A chameleon adapts to any number of environments by changing its color and blending in. In a similar way, Vatican II has produced this chameleon effect for the RCC. Because its dogmas and doctrine officially represent two opposing views, it is able to adapt to any number of theological environments in which it might find itself, endorsing whatever view necessary and thus effectively blending in with its context. It can be evangelical if it needs to be evangelical. It can speak the language of charismatics should the need arise. It is also at perfect ease with liberals. Even Islam is not off-limits, as the language of Vatican II clarifies: “Muslims . . . [profess] to hold the faith of Abraham, [and] along with us adore the one and merciful God.” There seems to be no environment to which it cannot adapt.
Pope Francis’s statement to the Church of Scotland is a perfect demonstration of this. Pope Francis crafts speeches that offend no one and protect him from theological conflict. The problem is that the unity he speaks of is not based on the biblical gospel, but is instead a concept he attempts to assimilate on a global level and without clear boundaries. The result is a cheap and convoluted Christianity, of which J.C. Ryle warned, “There is a common, worldly kind of Christianity in this day, which many have, and think they have enough — a cheap Christianity which offends nobody, and is worth nothing” (Holiness, 125).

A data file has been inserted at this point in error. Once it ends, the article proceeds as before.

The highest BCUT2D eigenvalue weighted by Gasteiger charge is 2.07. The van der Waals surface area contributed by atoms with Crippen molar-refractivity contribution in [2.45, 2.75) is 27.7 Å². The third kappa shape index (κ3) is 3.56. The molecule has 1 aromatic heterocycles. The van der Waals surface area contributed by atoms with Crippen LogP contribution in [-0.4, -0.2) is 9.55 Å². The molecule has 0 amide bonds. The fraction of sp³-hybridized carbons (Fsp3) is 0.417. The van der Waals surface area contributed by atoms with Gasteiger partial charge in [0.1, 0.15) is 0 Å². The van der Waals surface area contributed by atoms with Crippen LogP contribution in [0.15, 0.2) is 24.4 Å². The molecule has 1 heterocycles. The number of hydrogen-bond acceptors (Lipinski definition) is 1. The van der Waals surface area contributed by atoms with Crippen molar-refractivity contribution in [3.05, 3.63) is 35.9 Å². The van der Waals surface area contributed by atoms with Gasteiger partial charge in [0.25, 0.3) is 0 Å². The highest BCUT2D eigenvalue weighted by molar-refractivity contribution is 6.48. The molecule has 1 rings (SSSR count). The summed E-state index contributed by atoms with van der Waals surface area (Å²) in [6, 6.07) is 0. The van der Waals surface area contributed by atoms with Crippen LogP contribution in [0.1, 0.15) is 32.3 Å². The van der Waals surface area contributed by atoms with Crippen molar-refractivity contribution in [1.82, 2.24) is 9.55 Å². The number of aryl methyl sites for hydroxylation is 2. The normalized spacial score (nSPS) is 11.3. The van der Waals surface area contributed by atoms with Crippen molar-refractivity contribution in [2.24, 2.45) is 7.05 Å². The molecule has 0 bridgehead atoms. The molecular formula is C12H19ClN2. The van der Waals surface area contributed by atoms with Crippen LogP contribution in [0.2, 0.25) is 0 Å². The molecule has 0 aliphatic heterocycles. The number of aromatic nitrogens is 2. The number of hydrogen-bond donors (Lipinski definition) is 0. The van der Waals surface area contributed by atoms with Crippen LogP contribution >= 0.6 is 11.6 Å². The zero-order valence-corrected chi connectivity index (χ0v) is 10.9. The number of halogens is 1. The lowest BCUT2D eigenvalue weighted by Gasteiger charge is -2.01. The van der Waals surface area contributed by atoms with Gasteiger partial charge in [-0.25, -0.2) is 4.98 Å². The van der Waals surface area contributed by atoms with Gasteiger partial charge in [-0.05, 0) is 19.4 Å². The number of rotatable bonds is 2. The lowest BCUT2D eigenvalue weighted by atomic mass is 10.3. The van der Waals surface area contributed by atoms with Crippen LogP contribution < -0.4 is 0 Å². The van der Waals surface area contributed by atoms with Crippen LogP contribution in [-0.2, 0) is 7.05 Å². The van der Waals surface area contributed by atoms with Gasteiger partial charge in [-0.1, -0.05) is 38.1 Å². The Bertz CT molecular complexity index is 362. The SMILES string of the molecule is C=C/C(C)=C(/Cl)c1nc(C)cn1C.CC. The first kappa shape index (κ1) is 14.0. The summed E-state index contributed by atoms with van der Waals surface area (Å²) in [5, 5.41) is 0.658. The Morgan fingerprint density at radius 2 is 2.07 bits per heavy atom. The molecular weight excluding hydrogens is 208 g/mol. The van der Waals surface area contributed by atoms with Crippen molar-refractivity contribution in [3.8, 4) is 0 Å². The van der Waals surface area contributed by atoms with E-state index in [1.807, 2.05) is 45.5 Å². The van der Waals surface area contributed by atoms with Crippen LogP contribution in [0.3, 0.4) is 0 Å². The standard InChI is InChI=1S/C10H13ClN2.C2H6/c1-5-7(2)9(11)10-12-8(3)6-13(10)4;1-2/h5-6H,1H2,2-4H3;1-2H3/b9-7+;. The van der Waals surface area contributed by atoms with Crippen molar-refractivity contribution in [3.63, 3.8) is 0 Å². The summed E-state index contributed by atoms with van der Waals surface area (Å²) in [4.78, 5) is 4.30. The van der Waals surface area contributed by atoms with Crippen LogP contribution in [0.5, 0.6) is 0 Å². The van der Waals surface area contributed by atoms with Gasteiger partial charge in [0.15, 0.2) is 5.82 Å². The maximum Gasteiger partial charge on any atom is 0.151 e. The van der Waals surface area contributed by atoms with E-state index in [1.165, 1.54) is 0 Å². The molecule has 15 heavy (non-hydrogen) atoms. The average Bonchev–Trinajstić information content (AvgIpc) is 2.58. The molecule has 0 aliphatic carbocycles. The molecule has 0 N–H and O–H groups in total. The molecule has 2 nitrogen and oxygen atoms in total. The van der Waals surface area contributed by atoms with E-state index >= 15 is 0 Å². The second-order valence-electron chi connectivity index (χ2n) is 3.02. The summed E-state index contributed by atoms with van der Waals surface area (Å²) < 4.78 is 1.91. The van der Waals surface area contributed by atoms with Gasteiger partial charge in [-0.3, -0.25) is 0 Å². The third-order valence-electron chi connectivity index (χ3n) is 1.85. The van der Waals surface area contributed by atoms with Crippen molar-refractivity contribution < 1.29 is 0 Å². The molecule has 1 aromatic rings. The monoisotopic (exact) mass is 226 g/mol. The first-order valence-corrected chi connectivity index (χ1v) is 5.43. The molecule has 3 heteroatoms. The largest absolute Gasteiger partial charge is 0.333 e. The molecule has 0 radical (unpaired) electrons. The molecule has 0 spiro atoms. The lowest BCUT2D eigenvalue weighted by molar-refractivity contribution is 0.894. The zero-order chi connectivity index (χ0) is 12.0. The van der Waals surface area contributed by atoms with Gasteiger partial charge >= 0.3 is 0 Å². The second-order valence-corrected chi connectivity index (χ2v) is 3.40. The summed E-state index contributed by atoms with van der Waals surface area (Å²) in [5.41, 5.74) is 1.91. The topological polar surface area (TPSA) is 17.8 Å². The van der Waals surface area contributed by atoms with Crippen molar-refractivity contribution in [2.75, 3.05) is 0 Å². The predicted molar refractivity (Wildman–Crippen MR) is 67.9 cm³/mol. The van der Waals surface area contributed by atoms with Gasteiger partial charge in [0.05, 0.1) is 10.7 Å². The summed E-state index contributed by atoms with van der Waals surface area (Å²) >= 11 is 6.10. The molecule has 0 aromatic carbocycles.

This confused Christianity that does not submit fully to the authority of God’s word, and that is not centered on the gospel of justification through faith alone, is the result of the chameleon effect. According to Vatican II, everything has changed, but at the same time the Council of Trent and all other church councils are still fully affirmed — so nothing at all has changed.
So again, when asking the question, “What has changed in the past 500 years in the RCC?” the answer is: everything and nothing. The RCC is plagued by et et — both-and. Both conservative and progressive. Both Scripture and tradition. Both Jesus and Mary. Both grace and works. These notions often contradict one another, and at the same time permit the RCC to adapt to any number of environments. They allow the church to change without ever really changing at all. They allow it to claim that the Reformation is over while still officially endorsing the anathemas of Trent. Both-and — et et.
The biblical gospel, however, does not permit this chameleon effect. Its message requires clarity and consistency. Its borders must be well-defined, and they cannot be crossed without changing its identity. The RCC must once again establish these boundaries, or else its identity will continue to be blurred and confused, and the gospel will continue to lose its power to save among them.
Reid Karr is a church planter with the International Board in Rome, Italy, and co-pastor of the evangelical church Breccia di Roma. He is also the associate director of the Reformanda Initiative and a PhD candidate with the Union School of Theology. This article first appeared on desiringgod.org.